Should you get one big 3d printer or multiple, smaller printers?
It’s a question I get asked a lot.
Obviously, the question is usually answered with a question … or 5 …
There is, however, some general guidance I can give you based on my own experience.
Question 1 – What are you going to be printing?
If you are going to be printing for yourself or for sale/services? Is speed, detail, or just size important?
You see, if you are printing for others, all your printing eggs in one 3d printer basket might be a risk. If you are thinking you need to fill a build plate rather than print one, larger item, that might be a mistake too (the whole thing can get wiped out by one failed support).
This question leads naturally to the next question …
Question 2 – how often will you need mega build area?
My biggest 3D printer is the Creality CR-10 S5 which has a build area of 500mm3. I love the CR-10, and the S5 is amazing. The CR-10 S5 is big enough for all but the most specialized uses (like 3d printing a house, say), but I don’t often use the full capacity. Not anywhere close.
You might find the rare occasions you need a larger build area do not make it worth it, especially given the next question …
Question 3 – would you be better off splitting prints into smaller objects?
A Facebook contact had the commission to print a Batman bust. It was going to take days and multiple spools to achieve due to the size and the support required.
My advice? Cut it into pieces and hollow it. Don’t print it all at once.
Question 4 – how reliable is your printer going to be?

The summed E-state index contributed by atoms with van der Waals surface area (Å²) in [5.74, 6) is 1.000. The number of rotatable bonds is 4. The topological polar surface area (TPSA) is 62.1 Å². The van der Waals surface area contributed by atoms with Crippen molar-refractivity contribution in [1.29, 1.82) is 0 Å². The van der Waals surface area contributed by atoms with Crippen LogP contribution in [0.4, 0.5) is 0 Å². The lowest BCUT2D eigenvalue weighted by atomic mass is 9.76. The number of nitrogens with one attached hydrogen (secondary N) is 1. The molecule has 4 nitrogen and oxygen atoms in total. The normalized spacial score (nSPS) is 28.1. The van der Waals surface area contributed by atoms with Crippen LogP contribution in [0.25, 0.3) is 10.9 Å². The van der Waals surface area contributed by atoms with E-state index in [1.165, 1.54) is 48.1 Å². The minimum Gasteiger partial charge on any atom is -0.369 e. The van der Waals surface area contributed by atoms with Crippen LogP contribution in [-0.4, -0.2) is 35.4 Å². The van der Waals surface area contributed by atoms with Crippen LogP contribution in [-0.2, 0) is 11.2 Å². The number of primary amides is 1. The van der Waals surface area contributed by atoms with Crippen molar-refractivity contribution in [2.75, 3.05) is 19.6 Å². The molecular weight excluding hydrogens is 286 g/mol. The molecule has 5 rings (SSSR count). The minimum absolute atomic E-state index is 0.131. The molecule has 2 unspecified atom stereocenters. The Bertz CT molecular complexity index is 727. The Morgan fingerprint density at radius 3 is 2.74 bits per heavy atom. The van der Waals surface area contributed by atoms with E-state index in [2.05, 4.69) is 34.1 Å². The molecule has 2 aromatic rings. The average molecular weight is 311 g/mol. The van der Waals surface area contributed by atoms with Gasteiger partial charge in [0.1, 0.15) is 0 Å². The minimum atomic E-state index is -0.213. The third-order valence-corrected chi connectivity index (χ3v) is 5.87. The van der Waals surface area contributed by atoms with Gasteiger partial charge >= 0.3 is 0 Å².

Even prints on my most expensive, most “just press print”, most reliable printers fail occasionally. Do you really want to fail 3 days into a print?
Question 5 – what is your budget?
Finances have a big impact, but I guess you can include how much space you have in this answer too.
The reason after looking at CNC options I bought the Sienci Mill One v2 and the X-Carve in the 500mm size is because of space, as well as cost.
For the price of one, huge 3d printer you can get multiple smaller ones. Heck, with the Anet A8 kit you could have a whole print farm for the price of one gMax.
Being able to print huge is nice, but maybe it is a luxury rather than essential.
Nobody can tell you precisely what is right for you, but I know it took me a while before I upgraded to that S5 thinking I was going to use it all the time, but really it’s nice when I need it, but I don’t need it often. 300mm x 300mm seems to be my sweet spot, so the regular Creality CR-10 is my ideal size.
Having more than one 3d printer has actually saved me from expensive repairs or 3d hubs, because I have been able to print parts and upgrades on my good printer for my failing one! Right now as I write this my Craftbot XL is printing ABS parts for my other printers (yes, I liked the Craftbot so much that I actually bought it – full review to come!).